As a GDE, I have been part of early access to the new Firebase, which was publicly announced today at Google I/O. I saw a big potential in these tools and since we needed a redesign anyway, I decided to rewrite Settle Up for Android, iOS and Windows from scratch. We have already been working with the new Firebase for several months now and I would like to share our experience with it.
Firebase Realtime Database
I wrote the current version of Settle Up’s backend on AppEngine. It works well and it’s quite efficient. But there are some quirks. Synchronization during an unstable connection is a difficult problem. In rare cases expenses might not synchronize which then might result in the loss of users’ trust. And debugging the synchronization takes a lot of time.
Realtime Database solves this problem — synchronization is completely managed by the service and it’s battle-tested. The bonus is a nice realtime UI. As long as a user is inside the app, the changes coming from other devices are instant. Goodbye manual syncing!
Realtime Database removes the need for another huge part of our former codebase — offline support. Firebase SDK automatically caches data on the disk, including new entries. The UI layer handles both offline and online data the same. This greatly simplifies the code. On the other hand, it wouldn’t hurt to know which data are offline so we could show that to the user.
We have been testing the performance of Firebase with thousands of expenses in one group. We did not find any performance issues and offline/disconnecting behavior works as expected. You can try that yourself by installing our prototype. We have been iterating a lot over the structure of our data in Firebase. Here is our structure for your inspiration.
Moreover, Realtime Database also provides REST API by default. Ultimately, Firebase removed the need for a backend developer in our team.
Firebase Dynamic Links
We plan to simplify inviting users to Settle Up groups. Goodbye e-mails, hello links! Users can flexibly share the link via any app they prefer. And they don’t need to know their friends’ emails or phone numbers.
And Dynamic Links are made just for that. We have tested it and it works as expected — you can generate the link offline and it works both for Android & iOS. On the other hand, the link is quite long and cannot be easily shortened. On the web it sends the user to our web app, on the phone it goes either directly to the app or to the Store. Right after the installation, the new group member is taken straight to the group. A magical experience!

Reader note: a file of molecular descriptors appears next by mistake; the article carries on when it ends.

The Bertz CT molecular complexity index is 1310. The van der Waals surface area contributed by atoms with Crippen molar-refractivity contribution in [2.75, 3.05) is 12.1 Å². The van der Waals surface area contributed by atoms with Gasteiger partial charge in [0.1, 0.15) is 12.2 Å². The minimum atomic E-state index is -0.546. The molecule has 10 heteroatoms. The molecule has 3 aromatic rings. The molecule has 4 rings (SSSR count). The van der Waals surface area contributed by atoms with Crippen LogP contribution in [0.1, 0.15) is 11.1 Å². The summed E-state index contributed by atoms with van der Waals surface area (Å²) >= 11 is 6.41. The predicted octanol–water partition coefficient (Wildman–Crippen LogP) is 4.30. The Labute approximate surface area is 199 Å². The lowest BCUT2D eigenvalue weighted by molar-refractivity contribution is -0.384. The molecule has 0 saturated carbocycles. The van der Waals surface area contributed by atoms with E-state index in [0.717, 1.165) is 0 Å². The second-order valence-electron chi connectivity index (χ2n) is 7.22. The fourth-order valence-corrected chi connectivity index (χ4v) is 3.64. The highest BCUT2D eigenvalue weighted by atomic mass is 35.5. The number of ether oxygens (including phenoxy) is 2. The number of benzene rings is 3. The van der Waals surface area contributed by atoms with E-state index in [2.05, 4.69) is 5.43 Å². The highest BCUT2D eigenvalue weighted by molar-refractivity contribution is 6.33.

We will use Storage for saving users’ receipts. It’s pretty similar to Google Cloud Storage, but with nicer pricing. It works well, and we have found no surprises or obstacles.
We will support Google, Facebook and e-mail/password login in the new Settle Up. The integration was mostly painless, and I really like the e-mail/password support. Finally, somebody has written this boilerplate that almost every app needs.
Other Firebase features
Firebase Cloud Messaging is pretty similar to Google Cloud Messaging, no surprises in the integration. It comes with a nice console which we can use later for engaging users via notifications.
Crash Reporting works nicely without any change to the code at all. The reports are a little less detailed than Crashlytics, but we will probably switch to it just to have everything in one dashboard.
Same with Analytics — we will switch from Google Analytics to have everything in one dashboard.
We already use Hosting for hosting static HTML file of our new web app. No surprises here, Firebase has supported this for a long time. I really like its user-friendly command line tool for deployments.
We will probably use Remote Config for A/B testing, but we haven’t played with that yet.
We have already used Test Lab for testing our last Android update. It works well, we have only tried monkey tests though. I guess it will be even more useful when we have some UI tests. It will remove the need to buy many physical devices for our company.
We have a solid architecture for the whole code. We have chosen MVP for structuring the code. Realtime Database is accessible to the rest of the code via RxJava. It would be nice if the SDK provided Rx bindings, but it’s not hard to write that one class. Yeah and everything is written in Kotlin, because we love it! I will go deeper into this topic during my talk at mDevCamp conference in June.
I’m excited about the new Firebase. It solves a lot of pain points and common tasks for many apps. The developer experience is on a different level than previously separate Google tools. I’m confident that we will be able to migrate our apps to this new platform. And about that redesign, here is the first concept of our new Android UI: